Why Your Next TV May Have Mini LEDs

This new backlight technology may help boost brightness and improve contrast in LCD TVs from LG, Samsung, and TCL

Samsung's first TVs to use Mini LED will be part of a new lineup under the Neo QLED banner.

Every year, people shopping for a new TV are confronted with new terms and features promising impressive improvements in performance. They don’t always live up to the hype. But this year’s hot technology, the use of Mini LEDs in television backlights, could really make a difference in how some high-end TVs look.

Televisions with backlights made up of Mini LEDs promise to deliver improved brightness, contrast, and black levels. The technology has appeared in a few sets from TCL in the past, but at the CES 2021 trade show, LG, Samsung, and TCL all said they’d be introducing a number of new Mini LED sets.

So why all the fuss about LED backlights?

Most televisions use LCD technology. In these sets, the light comes from the back of the screen, or from the sides. The lights are always on, and pixels open and close to let through the right amount of light for each scene. But in very dark scenes, some light always manages to leak through. This can make black tones look gray, and it can create halos around bright objects that appear against a dark background.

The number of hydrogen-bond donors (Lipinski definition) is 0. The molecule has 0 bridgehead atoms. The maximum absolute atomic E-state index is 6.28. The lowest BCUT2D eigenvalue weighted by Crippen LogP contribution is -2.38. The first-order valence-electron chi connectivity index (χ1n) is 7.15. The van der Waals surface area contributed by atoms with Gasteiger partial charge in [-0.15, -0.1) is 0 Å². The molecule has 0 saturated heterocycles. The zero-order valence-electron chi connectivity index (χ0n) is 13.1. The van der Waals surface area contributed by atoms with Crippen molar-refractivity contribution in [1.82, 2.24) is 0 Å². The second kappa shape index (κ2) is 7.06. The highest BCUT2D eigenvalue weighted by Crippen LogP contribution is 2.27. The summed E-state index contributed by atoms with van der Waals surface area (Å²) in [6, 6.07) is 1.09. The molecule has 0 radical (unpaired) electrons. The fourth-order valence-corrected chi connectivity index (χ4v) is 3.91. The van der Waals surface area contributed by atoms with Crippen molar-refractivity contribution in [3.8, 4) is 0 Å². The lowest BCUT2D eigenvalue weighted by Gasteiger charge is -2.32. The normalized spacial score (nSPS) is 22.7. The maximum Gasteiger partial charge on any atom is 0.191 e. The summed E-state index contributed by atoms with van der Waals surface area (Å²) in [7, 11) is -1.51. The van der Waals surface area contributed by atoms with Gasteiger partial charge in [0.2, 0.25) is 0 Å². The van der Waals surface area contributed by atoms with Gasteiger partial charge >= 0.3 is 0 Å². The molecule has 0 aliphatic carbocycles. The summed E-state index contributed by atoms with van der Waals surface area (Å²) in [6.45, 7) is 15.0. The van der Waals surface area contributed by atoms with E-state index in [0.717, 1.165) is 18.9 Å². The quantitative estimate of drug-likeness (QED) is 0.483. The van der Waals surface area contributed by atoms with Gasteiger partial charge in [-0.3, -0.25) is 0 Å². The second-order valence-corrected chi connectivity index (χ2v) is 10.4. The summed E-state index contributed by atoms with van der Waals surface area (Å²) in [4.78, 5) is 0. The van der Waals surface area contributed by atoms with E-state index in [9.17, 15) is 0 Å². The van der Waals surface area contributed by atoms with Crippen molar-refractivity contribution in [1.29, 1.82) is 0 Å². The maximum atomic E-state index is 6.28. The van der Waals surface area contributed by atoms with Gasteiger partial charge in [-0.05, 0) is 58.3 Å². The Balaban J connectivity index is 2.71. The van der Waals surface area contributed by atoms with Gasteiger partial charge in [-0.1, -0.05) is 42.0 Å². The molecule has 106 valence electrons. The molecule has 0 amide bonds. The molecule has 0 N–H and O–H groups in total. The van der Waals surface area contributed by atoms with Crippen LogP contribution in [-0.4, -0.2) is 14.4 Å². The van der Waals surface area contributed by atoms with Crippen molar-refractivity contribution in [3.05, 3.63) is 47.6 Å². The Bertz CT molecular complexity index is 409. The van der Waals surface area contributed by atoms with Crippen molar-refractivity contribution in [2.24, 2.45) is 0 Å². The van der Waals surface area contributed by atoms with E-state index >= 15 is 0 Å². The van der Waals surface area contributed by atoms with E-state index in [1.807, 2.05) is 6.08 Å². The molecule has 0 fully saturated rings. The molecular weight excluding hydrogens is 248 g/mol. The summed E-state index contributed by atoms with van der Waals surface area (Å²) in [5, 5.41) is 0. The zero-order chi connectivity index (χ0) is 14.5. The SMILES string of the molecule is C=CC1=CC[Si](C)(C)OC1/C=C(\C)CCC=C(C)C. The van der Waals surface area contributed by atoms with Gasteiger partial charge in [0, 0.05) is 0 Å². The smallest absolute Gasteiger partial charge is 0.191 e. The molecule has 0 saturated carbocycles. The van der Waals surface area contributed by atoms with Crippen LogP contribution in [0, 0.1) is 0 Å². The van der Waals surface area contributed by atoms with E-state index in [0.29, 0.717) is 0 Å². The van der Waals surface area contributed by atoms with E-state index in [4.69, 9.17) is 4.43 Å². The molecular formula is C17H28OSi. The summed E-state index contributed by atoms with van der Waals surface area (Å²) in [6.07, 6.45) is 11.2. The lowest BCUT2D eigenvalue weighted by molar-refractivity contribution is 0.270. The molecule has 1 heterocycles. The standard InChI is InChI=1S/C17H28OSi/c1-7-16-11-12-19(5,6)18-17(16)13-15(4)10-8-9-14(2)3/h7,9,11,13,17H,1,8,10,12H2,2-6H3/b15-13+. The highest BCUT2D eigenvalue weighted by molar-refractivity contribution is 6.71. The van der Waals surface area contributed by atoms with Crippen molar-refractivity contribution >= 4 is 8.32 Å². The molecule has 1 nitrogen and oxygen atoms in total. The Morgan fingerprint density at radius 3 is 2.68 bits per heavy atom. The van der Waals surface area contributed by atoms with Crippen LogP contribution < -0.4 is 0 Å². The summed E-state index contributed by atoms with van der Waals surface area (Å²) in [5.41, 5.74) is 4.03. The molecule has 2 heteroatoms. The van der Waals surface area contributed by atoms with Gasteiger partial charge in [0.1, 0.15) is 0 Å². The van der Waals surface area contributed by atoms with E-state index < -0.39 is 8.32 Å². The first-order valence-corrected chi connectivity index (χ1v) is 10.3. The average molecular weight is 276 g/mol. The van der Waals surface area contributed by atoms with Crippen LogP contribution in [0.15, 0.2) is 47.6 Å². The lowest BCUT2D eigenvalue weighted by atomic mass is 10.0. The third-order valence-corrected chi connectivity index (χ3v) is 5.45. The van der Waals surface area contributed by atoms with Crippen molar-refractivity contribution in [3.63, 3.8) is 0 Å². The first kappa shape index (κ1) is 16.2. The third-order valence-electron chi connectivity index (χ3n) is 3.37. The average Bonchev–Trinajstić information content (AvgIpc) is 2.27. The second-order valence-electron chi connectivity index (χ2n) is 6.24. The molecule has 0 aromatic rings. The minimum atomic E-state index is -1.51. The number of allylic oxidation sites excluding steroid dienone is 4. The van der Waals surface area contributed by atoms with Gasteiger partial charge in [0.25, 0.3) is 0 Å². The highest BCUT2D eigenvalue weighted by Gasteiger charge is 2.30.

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One improvement we’ve seen over the past few years is the use of full-array LED backlights, where the LEDs are arranged across the entire back of the panel rather than just on the edges of the screen. That’s combined with a feature called local dimming, where the LEDs are divided into zones that can be separately illuminated or darkened. The result is that dark areas look darker, and you’re less likely to see halos.

But even the best LCDs with local dimming can’t quite match the performance of OLED sets. In these TVs, there is no backlight: Each pixel can be turned on and off individually, so if part a picture is supposed be completely black, it can be. The great contrast and black levels have helped OLEDs top CR television ratings in recent years. Mini LEDs could help LCD televisions narrow that gap.

Mini LEDs Improve Local Dimming

Mini LEDs in the backlight take the idea of local dimming much further. By shrinking the size of the LEDs, companies can use more of them packed together into the same area, so these sets can boast thousands of Mini LEDs behind the LCD panel. These are divided into dimmable zones, but because the LEDs are so small, there can be a lot of them—say a thousand zones, instead of the dozens typically found in even the best LCD sets up until now. And they can be controlled more precisely to help improve contrast and black levels and reduce halos.

And by increasing the dynamic range of the TV—the difference between the brightest whites and deepest blacks—Mini LEDs can also help boost a TV’s HDR (high dynamic range) performance. That means you’ll be able to see all the detail in a darkly shadowed scene.

Combine all this and Mini LED sets could perform more like OLEDs, while retaining some traditional benefits of LCDs, such as better brightness and a wider choice of brands and screen sizes.